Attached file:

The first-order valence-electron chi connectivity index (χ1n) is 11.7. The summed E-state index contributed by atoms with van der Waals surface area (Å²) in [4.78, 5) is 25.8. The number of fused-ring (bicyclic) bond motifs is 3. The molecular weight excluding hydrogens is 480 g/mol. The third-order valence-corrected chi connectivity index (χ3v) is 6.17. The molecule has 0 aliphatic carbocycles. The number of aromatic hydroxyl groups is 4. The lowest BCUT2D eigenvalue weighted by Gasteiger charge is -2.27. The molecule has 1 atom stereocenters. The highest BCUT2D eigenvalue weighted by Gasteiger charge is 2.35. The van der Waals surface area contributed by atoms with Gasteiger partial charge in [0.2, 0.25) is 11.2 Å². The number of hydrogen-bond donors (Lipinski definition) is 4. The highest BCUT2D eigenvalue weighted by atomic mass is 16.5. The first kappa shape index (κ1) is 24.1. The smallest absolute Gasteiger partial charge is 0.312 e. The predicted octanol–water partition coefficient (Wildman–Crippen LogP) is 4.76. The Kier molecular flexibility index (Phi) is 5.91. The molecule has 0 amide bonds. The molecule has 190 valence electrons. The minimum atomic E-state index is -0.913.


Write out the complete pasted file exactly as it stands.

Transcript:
The first-order valence-electron chi connectivity index (χ1n) is 11.7. The summed E-state index contributed by atoms with van der Waals surface area (Å²) in [4.78, 5) is 25.8. The number of fused-ring (bicyclic) bond motifs is 3. The molecular weight excluding hydrogens is 480 g/mol. The third-order valence-corrected chi connectivity index (χ3v) is 6.17. The molecule has 0 aliphatic carbocycles. The number of aromatic hydroxyl groups is 4. The lowest BCUT2D eigenvalue weighted by Gasteiger charge is -2.27. The molecule has 1 atom stereocenters. The highest BCUT2D eigenvalue weighted by Gasteiger charge is 2.35. The van der Waals surface area contributed by atoms with Gasteiger partial charge in [0.2, 0.25) is 11.2 Å². The number of hydrogen-bond donors (Lipinski definition) is 4. The highest BCUT2D eigenvalue weighted by atomic mass is 16.5. The first kappa shape index (κ1) is 24.1. The smallest absolute Gasteiger partial charge is 0.312 e. The predicted octanol–water partition coefficient (Wildman–Crippen LogP) is 4.76. The Kier molecular flexibility index (Phi) is 5.91. The molecule has 0 amide bonds. The molecule has 190 valence electrons. The minimum atomic E-state index is -0.913.